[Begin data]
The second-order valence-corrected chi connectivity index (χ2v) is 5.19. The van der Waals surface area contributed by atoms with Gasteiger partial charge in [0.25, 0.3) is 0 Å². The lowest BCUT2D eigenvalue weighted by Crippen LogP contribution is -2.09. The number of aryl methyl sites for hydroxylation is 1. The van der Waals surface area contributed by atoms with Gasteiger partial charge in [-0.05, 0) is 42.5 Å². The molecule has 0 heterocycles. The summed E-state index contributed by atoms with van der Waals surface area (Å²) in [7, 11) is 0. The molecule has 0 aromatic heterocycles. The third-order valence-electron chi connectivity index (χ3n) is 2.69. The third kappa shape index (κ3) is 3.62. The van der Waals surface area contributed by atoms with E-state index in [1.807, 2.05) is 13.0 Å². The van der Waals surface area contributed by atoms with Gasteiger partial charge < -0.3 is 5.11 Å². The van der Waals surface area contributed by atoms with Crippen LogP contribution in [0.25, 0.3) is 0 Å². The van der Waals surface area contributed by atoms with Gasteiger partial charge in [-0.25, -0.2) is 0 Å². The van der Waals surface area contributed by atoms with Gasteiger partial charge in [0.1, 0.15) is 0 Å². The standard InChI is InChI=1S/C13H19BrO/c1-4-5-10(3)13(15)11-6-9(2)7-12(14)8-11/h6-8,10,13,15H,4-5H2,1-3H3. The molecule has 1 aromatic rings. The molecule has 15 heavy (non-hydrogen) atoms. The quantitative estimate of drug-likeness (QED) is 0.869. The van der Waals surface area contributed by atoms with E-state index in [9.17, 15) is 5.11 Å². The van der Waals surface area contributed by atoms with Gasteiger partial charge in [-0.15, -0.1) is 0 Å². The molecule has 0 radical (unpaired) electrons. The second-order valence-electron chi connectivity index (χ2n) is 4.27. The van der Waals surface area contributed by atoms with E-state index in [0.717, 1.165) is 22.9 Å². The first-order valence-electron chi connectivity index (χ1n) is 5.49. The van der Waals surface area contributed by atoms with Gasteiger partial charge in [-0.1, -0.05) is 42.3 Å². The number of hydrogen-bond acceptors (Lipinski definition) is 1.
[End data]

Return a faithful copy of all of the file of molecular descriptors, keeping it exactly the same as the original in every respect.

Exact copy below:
The second-order valence-corrected chi connectivity index (χ2v) is 5.19. The van der Waals surface area contributed by atoms with Gasteiger partial charge in [0.25, 0.3) is 0 Å². The lowest BCUT2D eigenvalue weighted by Crippen LogP contribution is -2.09. The number of aryl methyl sites for hydroxylation is 1. The van der Waals surface area contributed by atoms with Gasteiger partial charge in [-0.05, 0) is 42.5 Å². The molecule has 0 heterocycles. The summed E-state index contributed by atoms with van der Waals surface area (Å²) in [7, 11) is 0. The molecule has 0 aromatic heterocycles. The third-order valence-electron chi connectivity index (χ3n) is 2.69. The third kappa shape index (κ3) is 3.62. The van der Waals surface area contributed by atoms with E-state index in [1.807, 2.05) is 13.0 Å². The van der Waals surface area contributed by atoms with Gasteiger partial charge < -0.3 is 5.11 Å². The van der Waals surface area contributed by atoms with Crippen LogP contribution in [0.25, 0.3) is 0 Å². The van der Waals surface area contributed by atoms with Gasteiger partial charge in [-0.25, -0.2) is 0 Å². The van der Waals surface area contributed by atoms with Gasteiger partial charge in [0.1, 0.15) is 0 Å². The standard InChI is InChI=1S/C13H19BrO/c1-4-5-10(3)13(15)11-6-9(2)7-12(14)8-11/h6-8,10,13,15H,4-5H2,1-3H3. The molecule has 1 aromatic rings. The molecule has 15 heavy (non-hydrogen) atoms. The quantitative estimate of drug-likeness (QED) is 0.869. The van der Waals surface area contributed by atoms with E-state index in [9.17, 15) is 5.11 Å². The van der Waals surface area contributed by atoms with Gasteiger partial charge in [-0.15, -0.1) is 0 Å². The molecule has 0 radical (unpaired) electrons. The second-order valence-electron chi connectivity index (χ2n) is 4.27. The van der Waals surface area contributed by atoms with E-state index in [0.717, 1.165) is 22.9 Å². The first-order valence-electron chi connectivity index (χ1n) is 5.49. The van der Waals surface area contributed by atoms with Gasteiger partial charge in [-0.1, -0.05) is 42.3 Å². The number of hydrogen-bond acceptors (Lipinski definition) is 1.